The future of AI. Exploring the next generation of generative models

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If you follow the tech world, you will know that Generative AI is the hottest topic. We hear so much about ChatGPT, DALL-E, etc.

Recent advances in Generative AI will dramatically change the way we continue to approach content creation and the rate of growth of AI tools across industries. In its Artificial Intelligence Market Size, Share and Trends Analysis report, Grand View Research stated:

“The global artificial intelligence market size was estimated at USD 136.55 billion in 2022 and is projected to expand at a CAGR of 37.3% from 2023 to 2030.”

Day by day, more and more organizations from different industries or backgrounds are looking to improve themselves using Generative AI.

Generative AI is an algorithm used to generate new and unique content such as text, audio, code, images, and more. As AI evolves, Generative AI has the potential to dominate various industries, helping them perform tasks that humans once thought impossible.

Generative AI is already creating art that can emulate artists like Van Gogh. The fashion industry could potentially use generative intelligence to create new designs for their next line. Interior designers can use generative intelligence to build someone their dream home in days instead of weeks and months.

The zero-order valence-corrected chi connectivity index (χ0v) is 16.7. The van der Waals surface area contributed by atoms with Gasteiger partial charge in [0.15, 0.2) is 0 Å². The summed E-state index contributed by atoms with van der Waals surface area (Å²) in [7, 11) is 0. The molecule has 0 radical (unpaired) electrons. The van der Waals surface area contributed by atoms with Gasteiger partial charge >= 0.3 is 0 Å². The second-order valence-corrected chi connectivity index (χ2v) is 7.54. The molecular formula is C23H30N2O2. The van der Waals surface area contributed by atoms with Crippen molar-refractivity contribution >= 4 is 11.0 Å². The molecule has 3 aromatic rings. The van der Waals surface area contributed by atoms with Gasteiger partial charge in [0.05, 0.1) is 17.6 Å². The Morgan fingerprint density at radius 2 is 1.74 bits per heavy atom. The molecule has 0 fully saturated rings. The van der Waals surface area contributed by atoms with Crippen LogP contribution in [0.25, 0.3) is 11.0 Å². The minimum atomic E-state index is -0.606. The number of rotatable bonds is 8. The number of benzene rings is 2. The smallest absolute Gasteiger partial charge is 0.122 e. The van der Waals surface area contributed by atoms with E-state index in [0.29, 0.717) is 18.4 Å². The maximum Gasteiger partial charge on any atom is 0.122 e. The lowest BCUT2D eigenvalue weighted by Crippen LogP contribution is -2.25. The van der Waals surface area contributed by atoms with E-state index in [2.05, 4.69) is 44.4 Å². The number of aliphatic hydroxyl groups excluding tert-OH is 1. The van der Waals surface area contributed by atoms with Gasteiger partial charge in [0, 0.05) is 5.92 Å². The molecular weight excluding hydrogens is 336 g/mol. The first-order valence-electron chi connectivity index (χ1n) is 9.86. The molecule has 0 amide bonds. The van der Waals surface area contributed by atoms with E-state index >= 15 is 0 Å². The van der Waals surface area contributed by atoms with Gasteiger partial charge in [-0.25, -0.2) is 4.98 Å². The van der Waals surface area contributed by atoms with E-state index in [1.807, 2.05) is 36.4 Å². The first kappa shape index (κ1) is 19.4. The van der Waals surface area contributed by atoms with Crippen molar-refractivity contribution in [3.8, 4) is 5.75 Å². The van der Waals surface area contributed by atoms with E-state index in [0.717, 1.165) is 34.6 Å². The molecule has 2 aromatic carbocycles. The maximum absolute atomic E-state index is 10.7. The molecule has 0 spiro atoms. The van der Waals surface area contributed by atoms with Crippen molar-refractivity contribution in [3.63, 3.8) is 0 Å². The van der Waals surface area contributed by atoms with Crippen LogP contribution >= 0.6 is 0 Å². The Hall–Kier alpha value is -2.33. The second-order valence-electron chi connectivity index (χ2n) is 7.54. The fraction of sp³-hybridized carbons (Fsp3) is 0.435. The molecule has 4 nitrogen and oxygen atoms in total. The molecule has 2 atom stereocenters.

Generative AI is fairly new, a work in progress, and still needs time to perfect itself. However, apps like ChatGPT have set the bar high and we should expect more innovative apps to be released in the coming years.

The role of generative AI

There are no specific limits to what generative AI can do, as mentioned before, it’s still a work in progress. However, as of today, we can categorize it into 3 parts.

  1. Production of new content/information.
  2. This can range from creating a new blog, a video tutorial, or some fancy new art for your wall. However, it can also help in the development of a new drug.

  3. Replace repetitive tasks.
  4. Generative AI can take over the tedious and repetitive tasks of employees, such as email. letters, presentation summaries, coding and other types of operations.

  5. Personalized data.
  6. Generative AI can create content for specific customer experiences, and this can be used as data to drive success, ROI, marketing techniques and customer engagement. Using consumer behavior patterns, companies will be able to differentiate effective strategies and methods.